One of the most critical tasks carried out before construction began was the survey that determined exactly where each of the main bearings was to be located. This was carried out using surveying equipment and a process of triangulation from a set baseline. The survey, using a theodolite, was based on set survey marks at Mrs Macquarie’s point (G), in the grounds of Government House (A, B, E and F), on Kirribilli Head (H) and in Lavender Bay (J).
The triangulation process allowed the centreline of the proposed Bridge (C, D) to be located precisely, and from there the position of the main bearings was set.
In fact two different surveys were carried out, one by Dorman, Long & Co. Ltd. surveyors and the other by NSW Public Works Department surveyors. Each survey had its own baseline (AB and FE) and the resulting measurements were averaged to ensure a high level of accuracy.
The first task in the survey was to set out an accurate baseline. The two baselines were set out in the grounds of Government House using temperature-stable invar nickel steel tape:
- Baseline (AB) mean value adopted 1677.3492 ft (511.256 m)
- Baseline (EF) mean value adopted 1915.9577 ft (583.984 m)
- Baseline (JK) mean value adopted 1182.3915 ft (360.393 m)
The second task was to set up the theodolites and accurately measure the angles to the various survey marks. As described by JJ Bradfield, ‘the angles were read 24 times and the mean reading used in the calculation. With this instrument the error in closing the three angles of a triangle 180° averages ¼ of a second; an error of 1 second of arc in a mile [1.61 km] sight would amount to ¼" [6.35 mm].’ (Bradfield, cited in Mackaness, 2006, p 197).
The third task was to use trigonometry to calculate the accurate distance between ‘C’ and ‘D’. In Bradfield's words ’... the length of the centre line across the harbour ‘CD’ was determined by triangulation from each of these baselines’ to be 2268.447 ft [691.423 m]. The length of the arch span [K, L], 1650’ [502.92 m] was accurately fixed by measurement from ‘C’ and ‘D’ ’. (Bradfield, cited in Mackaness, 2006, p 197)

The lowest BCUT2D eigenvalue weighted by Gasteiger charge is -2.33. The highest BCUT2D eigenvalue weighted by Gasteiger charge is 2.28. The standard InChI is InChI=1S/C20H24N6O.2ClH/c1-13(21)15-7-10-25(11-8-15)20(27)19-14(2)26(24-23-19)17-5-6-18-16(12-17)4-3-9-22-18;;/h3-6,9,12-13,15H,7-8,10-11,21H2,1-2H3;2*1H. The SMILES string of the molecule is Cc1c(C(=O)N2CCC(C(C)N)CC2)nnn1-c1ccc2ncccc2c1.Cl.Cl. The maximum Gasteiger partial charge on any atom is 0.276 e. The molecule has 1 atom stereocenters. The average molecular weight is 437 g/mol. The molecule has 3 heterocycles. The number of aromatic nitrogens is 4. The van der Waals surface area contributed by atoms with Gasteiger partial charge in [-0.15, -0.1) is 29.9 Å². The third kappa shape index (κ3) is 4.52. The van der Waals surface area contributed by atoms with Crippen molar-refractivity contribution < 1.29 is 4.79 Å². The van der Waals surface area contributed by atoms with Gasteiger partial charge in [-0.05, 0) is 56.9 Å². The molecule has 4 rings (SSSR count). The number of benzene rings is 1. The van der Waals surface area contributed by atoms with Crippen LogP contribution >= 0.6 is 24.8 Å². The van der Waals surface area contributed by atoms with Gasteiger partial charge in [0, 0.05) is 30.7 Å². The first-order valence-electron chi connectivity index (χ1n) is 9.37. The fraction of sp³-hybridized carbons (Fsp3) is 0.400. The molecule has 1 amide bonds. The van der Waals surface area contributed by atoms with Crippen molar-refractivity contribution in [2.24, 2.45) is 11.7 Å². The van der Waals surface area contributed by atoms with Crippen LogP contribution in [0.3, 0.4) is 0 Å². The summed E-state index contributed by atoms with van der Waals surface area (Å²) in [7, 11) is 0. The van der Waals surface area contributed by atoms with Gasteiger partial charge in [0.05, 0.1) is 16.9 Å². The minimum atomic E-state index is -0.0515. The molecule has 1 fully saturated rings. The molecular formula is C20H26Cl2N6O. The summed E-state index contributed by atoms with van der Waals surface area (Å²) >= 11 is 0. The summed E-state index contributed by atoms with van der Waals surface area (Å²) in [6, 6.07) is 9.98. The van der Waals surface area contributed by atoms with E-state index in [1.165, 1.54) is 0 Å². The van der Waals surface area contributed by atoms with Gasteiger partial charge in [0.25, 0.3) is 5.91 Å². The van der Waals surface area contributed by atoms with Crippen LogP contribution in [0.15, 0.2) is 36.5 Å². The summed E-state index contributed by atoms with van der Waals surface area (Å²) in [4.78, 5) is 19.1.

(The original surveys and calculations were all done long before the existence of computers, or even mechanical calculators. The surveyors and engineers used slide rules and 7-figure trigonometric and logarithm tables.)
Knowing the position of the ends of the arch, it was a simple matter to survey the centre of each main bearing on each side of the arch centreline.
Given the baseline AB = 100 m and the angles measured by surveyors.
Calculate the length of CD
The solution to this problem is rather complex and gives an insight into the mathematics that was involved — without a computer — in ensuring that the Bridge centreline was accurately defined.
AB is the baseline 100 m long. The steps in the calculation are:
Step 1 Extend the baseline (AB) upward.
Step 2 Draw a line perpendicular to AB to pass through D, intersecting AB at B'.
Step 3 Use triangles BAD and BDB' to calculate the length of BB' (60·6 m).
Step 4 Draw a line perpendicular to AB to pass through C, intersecting AB at A'.
Step 5 Use triangles BA'C and AA'C to solve for length AA' (61·93 m).
Step 6 Use trigonometry to find the lengths of A'C and DB' (118·96 m and 60·42 m).
Subtract these to find C' along A'C.
Step 7 Use Pythagoras’s theorem to find CD from the lengths of CC' and C'D.
Answer: CD = 119·4 m.
In the Bridge survey the differing heights of survey points had to be taken into account. Can you think why?